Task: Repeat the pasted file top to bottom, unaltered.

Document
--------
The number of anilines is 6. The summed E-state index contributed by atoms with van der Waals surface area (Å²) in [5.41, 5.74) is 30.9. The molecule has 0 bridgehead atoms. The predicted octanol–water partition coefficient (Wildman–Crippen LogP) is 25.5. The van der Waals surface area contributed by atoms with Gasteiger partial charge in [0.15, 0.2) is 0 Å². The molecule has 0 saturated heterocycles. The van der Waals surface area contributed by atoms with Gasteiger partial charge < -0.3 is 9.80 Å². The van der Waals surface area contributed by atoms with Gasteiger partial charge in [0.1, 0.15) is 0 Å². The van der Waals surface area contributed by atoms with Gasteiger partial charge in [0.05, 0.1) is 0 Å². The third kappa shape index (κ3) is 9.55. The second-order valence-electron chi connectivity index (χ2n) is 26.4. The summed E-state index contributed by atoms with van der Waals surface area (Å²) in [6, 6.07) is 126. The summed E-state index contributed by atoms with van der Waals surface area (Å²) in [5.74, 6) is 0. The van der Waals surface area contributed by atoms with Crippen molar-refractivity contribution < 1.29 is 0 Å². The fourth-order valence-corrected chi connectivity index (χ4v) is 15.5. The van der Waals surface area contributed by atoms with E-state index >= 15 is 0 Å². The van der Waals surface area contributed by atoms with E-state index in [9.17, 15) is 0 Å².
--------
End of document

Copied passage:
The number of anilines is 6. The summed E-state index contributed by atoms with van der Waals surface area (Å²) in [5.41, 5.74) is 30.9. The molecule has 0 bridgehead atoms. The predicted octanol–water partition coefficient (Wildman–Crippen LogP) is 25.5. The van der Waals surface area contributed by atoms with Gasteiger partial charge in [0.15, 0.2) is 0 Å². The molecule has 0 saturated heterocycles. The van der Waals surface area contributed by atoms with Gasteiger partial charge < -0.3 is 9.80 Å². The van der Waals surface area contributed by atoms with Gasteiger partial charge in [0.1, 0.15) is 0 Å². The van der Waals surface area contributed by atoms with Gasteiger partial charge in [0.05, 0.1) is 0 Å². The third kappa shape index (κ3) is 9.55. The second-order valence-electron chi connectivity index (χ2n) is 26.4. The summed E-state index contributed by atoms with van der Waals surface area (Å²) in [6, 6.07) is 126. The summed E-state index contributed by atoms with van der Waals surface area (Å²) in [5.74, 6) is 0. The van der Waals surface area contributed by atoms with Crippen molar-refractivity contribution < 1.29 is 0 Å². The fourth-order valence-corrected chi connectivity index (χ4v) is 15.5. The van der Waals surface area contributed by atoms with E-state index >= 15 is 0 Å². The van der Waals surface area contributed by atoms with E-state index in [9.17, 15) is 0 Å².